As you walk past the four-layered, double-barbwire fence and security cameras that mark the entrance to Stewart Detention Center, your phone is locked in your car, along with your laptop. The security camera spots you as the first gate opens slowly. The only thing in your hand is your client file, a pen and an ID.
Maneuvering past the second gate, you swivel past one of the employees of this immigrant prison before spotting the two bright flyers taped to the glass door, warning you of exposure to the mumps and chicken pox. You greet one of the two lobby workers and fill out the usual paperwork to see a client.
Then, the waiting game begins.
For the nearly 2,000 detainees imprisoned at Stewart, owned and managed by the for-profit company CoreCivic Inc., there are only 12 chairs for visitors in the lobby. As you sit, you look around, your eyes catching the tired faces of family members and close friends hoping to hear from the guards that they are free to visit their loved one.
In the chair, your eyes dart from the metal detector to the TSA-style scanner. There is not much else to observe, except the young mother who comforts her baby, exhausted from the seven-hour drive it took to get to Stewart. Beside her, a father grows impatient as he waits to see his son for a one-hour conversation, during which they will be separated by a thick, dirty Plexiglas window. The father hopes to see his son smile.
Stewart lies in the tiny town of Lumpkin, Georgia. The nearest city is an hour away, and the nearest airport is three hours away. The town boasts one restaurant that closes at 4 p.m., a post office and dozens of abandoned storefronts. A lone hotel stands on the side of the road, its façade appearing as if the hotel hasn’t been open since the 1980s.
After a half-hour of sitting in silence, people begin talking and sharing stories. Two young men want to see their 20-year-old autistic nephew who has no idea how his case is proceeding. Next to them, a young mother cradles her restless toddler. She has secured the $7,000 needed for a lawyer, but her husband has lost his case and will soon be deported. It’s unclear how long it will be before the 2-year-old will see his father again.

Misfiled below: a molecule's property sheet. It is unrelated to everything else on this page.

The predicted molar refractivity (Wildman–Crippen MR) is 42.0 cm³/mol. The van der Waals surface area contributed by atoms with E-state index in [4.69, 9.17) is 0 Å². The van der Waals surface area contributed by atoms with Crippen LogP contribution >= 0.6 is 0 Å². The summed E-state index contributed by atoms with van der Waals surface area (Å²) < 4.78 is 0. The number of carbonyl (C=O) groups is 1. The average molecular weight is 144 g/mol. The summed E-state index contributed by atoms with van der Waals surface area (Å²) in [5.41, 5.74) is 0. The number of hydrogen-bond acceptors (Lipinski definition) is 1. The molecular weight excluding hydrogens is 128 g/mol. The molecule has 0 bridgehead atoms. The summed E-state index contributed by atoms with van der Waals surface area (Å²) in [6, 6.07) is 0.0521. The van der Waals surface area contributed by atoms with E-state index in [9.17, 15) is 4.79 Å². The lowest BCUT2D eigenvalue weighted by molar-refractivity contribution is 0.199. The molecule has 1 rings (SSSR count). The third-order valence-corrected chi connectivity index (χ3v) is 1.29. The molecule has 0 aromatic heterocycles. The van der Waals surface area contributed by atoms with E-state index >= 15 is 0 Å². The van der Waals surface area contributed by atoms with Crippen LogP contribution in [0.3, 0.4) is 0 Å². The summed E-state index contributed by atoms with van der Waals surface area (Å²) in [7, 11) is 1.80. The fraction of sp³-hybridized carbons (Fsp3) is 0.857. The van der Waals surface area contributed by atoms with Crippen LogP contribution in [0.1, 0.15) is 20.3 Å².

Suddenly, the warden announces that some of the detainees have been quarantined. This means that only one visit – either legal and social side – can happen at a time. There will also be a half-hour “cleanup” between visits, where employees simply wipe down surfaces with Lysol.
Still sitting, you listen as the medical supervisor warns you of the “grave dangers” of your visit. He uses broad, vague language to describe how many instances there have been of the mumps, but you later find out from your client that no one in his unit has been sick.
Looking at the clock, you notice hour two of the waiting game has begun. The quarantine has slowed down the visiting process, and more family members pour in – more young mothers with tired babies, the mothers’ hands carrying their partner’s deportation suitcase. Friends add money to their loved one’s commissary account, so that the detainee can afford an $11 tube of toothpaste or $4 pack of ramen noodles. Only cash is accepted, the warden reminds the visitors, many of whom are unaware of this policy and are not able to provide more cash.
Soon, everyone grows weary and hungry. The wait seems to double. Food is considered contraband, so you’re grateful to have had a decent breakfast before starting your day.
Eventually, some family members are allowed to enter. A young woman, dressed in heels and wearing her Sunday best, walks through the door holding a stack of paperwork. She’s arrived at Stewart to get married to her detained fiancé.
But her special day is spent arguing with the warden, whom she barely understands. He says there is missing paperwork. The officiant, contracted through CoreCivic, is running late and arrives disgruntled, loudly complaining about her day.